Can a parent keep a child from the other parent in Australian child custody cases? In most cases, this is not generally allowed even if it is for valid reasons. It is not uncommon for some parents to limit or prevent contact between their child and their ex-spouse.
Indeed, divorce and separation stress both parents out. However, keeping a child from one parent can cause even more stress and disputes between ex-spouses. When discussing ‘can a parent keep a child from the other parent?’ it’s important to outline situations where it’s not allowed to deny child access to one parent like:
- The parent is refusing to support the family financially
- The parent is occasionally late during child changeovers
- The parent does not visit the child enough even though there was a custody agreement in place
- The parent breaching an existing court order
- The parent is constantly absent in the child’s life
- The parents threatens that he will get sole custody of the child
A parent must typically appear in the family court to obtain a court order if they want to limit or end contact with the other parent. However, the parent is free to take whatever measures necessary to protect the child if they are experiencing or are at risk of psychological or physical harm. The parent can then go to court to ask for a parenting order restricting visitation rights or to at least urge the court to deny access to a child in Australia.
The Child’s Best Interests and the Family Law Act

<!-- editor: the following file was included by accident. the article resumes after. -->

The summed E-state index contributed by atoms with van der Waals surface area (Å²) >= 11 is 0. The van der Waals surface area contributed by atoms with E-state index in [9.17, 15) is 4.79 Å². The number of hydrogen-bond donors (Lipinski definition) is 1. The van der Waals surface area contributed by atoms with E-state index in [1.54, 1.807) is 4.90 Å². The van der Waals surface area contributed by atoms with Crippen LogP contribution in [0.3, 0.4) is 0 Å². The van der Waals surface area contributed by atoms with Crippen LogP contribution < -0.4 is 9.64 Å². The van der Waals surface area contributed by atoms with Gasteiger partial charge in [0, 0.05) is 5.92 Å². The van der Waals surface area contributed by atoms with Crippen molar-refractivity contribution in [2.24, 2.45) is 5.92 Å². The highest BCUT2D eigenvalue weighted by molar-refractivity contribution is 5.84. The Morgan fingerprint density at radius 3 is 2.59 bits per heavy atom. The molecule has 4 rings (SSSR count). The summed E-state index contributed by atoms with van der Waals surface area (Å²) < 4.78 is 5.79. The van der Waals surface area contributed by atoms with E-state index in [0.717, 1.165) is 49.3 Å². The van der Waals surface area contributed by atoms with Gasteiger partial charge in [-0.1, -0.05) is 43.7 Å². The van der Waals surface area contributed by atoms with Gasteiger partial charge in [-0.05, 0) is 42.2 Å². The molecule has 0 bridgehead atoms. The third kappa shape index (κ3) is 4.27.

When talking about ‘can a parent keep a child from the other parent’, the court would often draft a court order that restricts access in complex custody cases. They only do this when it is necessary to protect the child’s best interests. According to Section 60CC of the Family Law Act 1975, children have the right to have the following:
- A meaningful relationship with both parents and other significant people in their lives
- Protection from physical or psychological harm, abuse, or neglect
A child’s life is greatly affected when their parents separate. Parents who are concerned about these factors may occasionally find it difficult to decide what is best for their child’s development. This is especially the case if each party has a different perspective about child custody. The development and promotion of these factors will positively impact a child’s sense of self-esteem and level of confidence.
These factors can also help them build relationships with others as they mature into adults. So, before you think about ‘can a parent keep a child from the other parent?’, you should carefully consider the child’s best interests.
Can a Parent Keep a Child From the Other Parent: Family Court Options
In Australia, the court would often only permit restricting access to a child in extreme cases or when it is necessary to safeguard the child’s safety and interests. Usually, the court will make an effort to make a less drastic decision or court order. Parents can still have supervised contact with their children even if they are imprisoned. Read on to know more about the family court’s options in court proceedings
1. Supervised Contact
Sometimes, one parent exhibits unhealthy behaviours, habits, or attitudes. Hence they are only permitted to see their child during visits that are closely supervised. This is done to safeguard the child from things like violence or the abuse of drugs and alcohol.
So if one party is thinking about keeping the child away from the other parent, they should first consider supervised contact. This can help the supervised party in bringing them back into the relationship if it has been a long time since the child last spoke to the other parent. Here are the following people who can conduct supervised contact:
- Relatives whom the restricting parent can trust;
- Babysitters or close family friends who are also trustworthy; and